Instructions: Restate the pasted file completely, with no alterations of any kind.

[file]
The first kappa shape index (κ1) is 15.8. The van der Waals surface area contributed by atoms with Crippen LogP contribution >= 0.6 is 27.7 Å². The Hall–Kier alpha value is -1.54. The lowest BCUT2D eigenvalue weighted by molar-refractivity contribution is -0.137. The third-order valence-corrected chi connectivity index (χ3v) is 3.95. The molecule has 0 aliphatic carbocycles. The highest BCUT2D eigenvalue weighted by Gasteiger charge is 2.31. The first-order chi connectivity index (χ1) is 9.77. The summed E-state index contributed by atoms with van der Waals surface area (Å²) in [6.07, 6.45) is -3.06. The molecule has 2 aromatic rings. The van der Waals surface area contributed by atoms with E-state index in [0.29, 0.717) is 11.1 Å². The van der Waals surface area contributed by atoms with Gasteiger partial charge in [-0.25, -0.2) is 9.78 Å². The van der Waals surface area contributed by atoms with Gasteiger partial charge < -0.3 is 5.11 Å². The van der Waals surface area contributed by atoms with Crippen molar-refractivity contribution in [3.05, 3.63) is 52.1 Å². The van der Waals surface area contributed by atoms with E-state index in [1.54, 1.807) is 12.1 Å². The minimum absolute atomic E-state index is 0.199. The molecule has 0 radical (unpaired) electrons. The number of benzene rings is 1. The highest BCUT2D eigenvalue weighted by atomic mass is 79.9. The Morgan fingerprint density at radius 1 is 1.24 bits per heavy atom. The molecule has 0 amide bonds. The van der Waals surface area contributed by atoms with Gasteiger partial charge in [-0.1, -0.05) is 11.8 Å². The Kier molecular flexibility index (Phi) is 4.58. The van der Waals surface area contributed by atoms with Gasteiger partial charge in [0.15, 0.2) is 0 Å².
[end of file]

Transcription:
The first kappa shape index (κ1) is 15.8. The van der Waals surface area contributed by atoms with Crippen LogP contribution >= 0.6 is 27.7 Å². The Hall–Kier alpha value is -1.54. The lowest BCUT2D eigenvalue weighted by molar-refractivity contribution is -0.137. The third-order valence-corrected chi connectivity index (χ3v) is 3.95. The molecule has 0 aliphatic carbocycles. The highest BCUT2D eigenvalue weighted by Gasteiger charge is 2.31. The first-order chi connectivity index (χ1) is 9.77. The summed E-state index contributed by atoms with van der Waals surface area (Å²) in [6.07, 6.45) is -3.06. The molecule has 2 aromatic rings. The van der Waals surface area contributed by atoms with E-state index in [0.29, 0.717) is 11.1 Å². The van der Waals surface area contributed by atoms with Gasteiger partial charge in [-0.25, -0.2) is 9.78 Å². The van der Waals surface area contributed by atoms with Gasteiger partial charge < -0.3 is 5.11 Å². The van der Waals surface area contributed by atoms with Crippen molar-refractivity contribution in [3.05, 3.63) is 52.1 Å². The van der Waals surface area contributed by atoms with E-state index in [1.54, 1.807) is 12.1 Å². The minimum absolute atomic E-state index is 0.199. The molecule has 0 radical (unpaired) electrons. The number of benzene rings is 1. The highest BCUT2D eigenvalue weighted by atomic mass is 79.9. The Morgan fingerprint density at radius 1 is 1.24 bits per heavy atom. The molecule has 0 amide bonds. The van der Waals surface area contributed by atoms with Gasteiger partial charge in [-0.1, -0.05) is 11.8 Å². The Kier molecular flexibility index (Phi) is 4.58. The van der Waals surface area contributed by atoms with Gasteiger partial charge in [0.15, 0.2) is 0 Å².